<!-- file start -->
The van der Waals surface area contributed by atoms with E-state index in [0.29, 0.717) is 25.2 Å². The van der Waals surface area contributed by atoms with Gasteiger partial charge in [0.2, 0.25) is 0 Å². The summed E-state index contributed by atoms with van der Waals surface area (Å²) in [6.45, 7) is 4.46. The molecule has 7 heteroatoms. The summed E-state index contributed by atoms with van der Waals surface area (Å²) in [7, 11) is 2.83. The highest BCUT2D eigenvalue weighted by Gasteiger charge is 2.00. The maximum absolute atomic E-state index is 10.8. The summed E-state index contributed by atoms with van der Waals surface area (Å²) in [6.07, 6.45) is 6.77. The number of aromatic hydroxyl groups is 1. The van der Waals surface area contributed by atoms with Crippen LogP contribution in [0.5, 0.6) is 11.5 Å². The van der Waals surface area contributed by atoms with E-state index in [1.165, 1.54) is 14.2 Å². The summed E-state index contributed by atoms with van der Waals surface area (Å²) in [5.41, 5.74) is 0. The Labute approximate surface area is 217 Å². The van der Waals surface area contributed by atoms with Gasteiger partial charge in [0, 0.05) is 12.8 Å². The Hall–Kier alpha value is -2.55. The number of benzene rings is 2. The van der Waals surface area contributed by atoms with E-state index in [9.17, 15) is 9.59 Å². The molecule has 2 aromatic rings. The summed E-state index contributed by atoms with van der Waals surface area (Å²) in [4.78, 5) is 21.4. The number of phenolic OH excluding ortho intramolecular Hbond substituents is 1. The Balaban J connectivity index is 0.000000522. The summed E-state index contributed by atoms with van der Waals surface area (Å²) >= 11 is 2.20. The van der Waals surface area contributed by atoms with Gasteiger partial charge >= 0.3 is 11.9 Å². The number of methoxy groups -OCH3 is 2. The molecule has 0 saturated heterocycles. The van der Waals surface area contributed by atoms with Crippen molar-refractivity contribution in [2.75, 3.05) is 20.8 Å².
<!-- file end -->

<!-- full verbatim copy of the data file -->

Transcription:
The van der Waals surface area contributed by atoms with E-state index in [0.29, 0.717) is 25.2 Å². The van der Waals surface area contributed by atoms with Gasteiger partial charge in [0.2, 0.25) is 0 Å². The summed E-state index contributed by atoms with van der Waals surface area (Å²) in [6.45, 7) is 4.46. The molecule has 7 heteroatoms. The summed E-state index contributed by atoms with van der Waals surface area (Å²) in [7, 11) is 2.83. The highest BCUT2D eigenvalue weighted by Gasteiger charge is 2.00. The maximum absolute atomic E-state index is 10.8. The summed E-state index contributed by atoms with van der Waals surface area (Å²) in [6.07, 6.45) is 6.77. The number of aromatic hydroxyl groups is 1. The van der Waals surface area contributed by atoms with Crippen LogP contribution in [0.5, 0.6) is 11.5 Å². The van der Waals surface area contributed by atoms with E-state index in [1.165, 1.54) is 14.2 Å². The summed E-state index contributed by atoms with van der Waals surface area (Å²) in [5.41, 5.74) is 0. The Labute approximate surface area is 217 Å². The van der Waals surface area contributed by atoms with Gasteiger partial charge in [0, 0.05) is 12.8 Å². The Hall–Kier alpha value is -2.55. The number of benzene rings is 2. The van der Waals surface area contributed by atoms with E-state index in [9.17, 15) is 9.59 Å². The molecule has 2 aromatic rings. The summed E-state index contributed by atoms with van der Waals surface area (Å²) in [4.78, 5) is 21.4. The number of phenolic OH excluding ortho intramolecular Hbond substituents is 1. The Balaban J connectivity index is 0.000000522. The summed E-state index contributed by atoms with van der Waals surface area (Å²) >= 11 is 2.20. The van der Waals surface area contributed by atoms with Gasteiger partial charge >= 0.3 is 11.9 Å². The number of methoxy groups -OCH3 is 2. The molecule has 0 saturated heterocycles. The van der Waals surface area contributed by atoms with Crippen molar-refractivity contribution in [2.75, 3.05) is 20.8 Å².